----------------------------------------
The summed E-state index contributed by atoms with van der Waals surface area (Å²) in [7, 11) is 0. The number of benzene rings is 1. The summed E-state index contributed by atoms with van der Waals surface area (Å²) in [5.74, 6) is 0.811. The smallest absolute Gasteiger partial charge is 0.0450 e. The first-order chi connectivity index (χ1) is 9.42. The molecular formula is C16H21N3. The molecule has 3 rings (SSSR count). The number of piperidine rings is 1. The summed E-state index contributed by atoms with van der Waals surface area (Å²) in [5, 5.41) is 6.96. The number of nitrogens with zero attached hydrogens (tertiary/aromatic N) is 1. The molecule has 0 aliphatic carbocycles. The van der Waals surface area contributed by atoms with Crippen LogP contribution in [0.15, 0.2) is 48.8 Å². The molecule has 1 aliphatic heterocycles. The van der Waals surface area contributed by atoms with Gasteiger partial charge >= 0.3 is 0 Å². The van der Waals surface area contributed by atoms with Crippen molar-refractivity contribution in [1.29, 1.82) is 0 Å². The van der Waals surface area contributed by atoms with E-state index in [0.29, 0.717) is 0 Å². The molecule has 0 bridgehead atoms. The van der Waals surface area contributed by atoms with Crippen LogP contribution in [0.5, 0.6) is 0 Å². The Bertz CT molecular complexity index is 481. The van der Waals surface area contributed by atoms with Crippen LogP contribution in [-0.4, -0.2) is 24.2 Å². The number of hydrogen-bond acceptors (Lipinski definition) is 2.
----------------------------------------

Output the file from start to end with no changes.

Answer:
The summed E-state index contributed by atoms with van der Waals surface area (Å²) in [7, 11) is 0. The number of benzene rings is 1. The summed E-state index contributed by atoms with van der Waals surface area (Å²) in [5.74, 6) is 0.811. The smallest absolute Gasteiger partial charge is 0.0450 e. The first-order chi connectivity index (χ1) is 9.42. The molecular formula is C16H21N3. The molecule has 3 rings (SSSR count). The number of piperidine rings is 1. The summed E-state index contributed by atoms with van der Waals surface area (Å²) in [5, 5.41) is 6.96. The number of nitrogens with zero attached hydrogens (tertiary/aromatic N) is 1. The molecule has 0 aliphatic carbocycles. The van der Waals surface area contributed by atoms with Crippen LogP contribution in [0.15, 0.2) is 48.8 Å². The molecule has 1 aliphatic heterocycles. The van der Waals surface area contributed by atoms with Gasteiger partial charge >= 0.3 is 0 Å². The van der Waals surface area contributed by atoms with Crippen molar-refractivity contribution in [1.29, 1.82) is 0 Å². The van der Waals surface area contributed by atoms with E-state index in [0.29, 0.717) is 0 Å². The molecule has 0 bridgehead atoms. The van der Waals surface area contributed by atoms with Crippen LogP contribution in [0.5, 0.6) is 0 Å². The Bertz CT molecular complexity index is 481. The van der Waals surface area contributed by atoms with Crippen LogP contribution in [-0.4, -0.2) is 24.2 Å². The number of hydrogen-bond acceptors (Lipinski definition) is 2.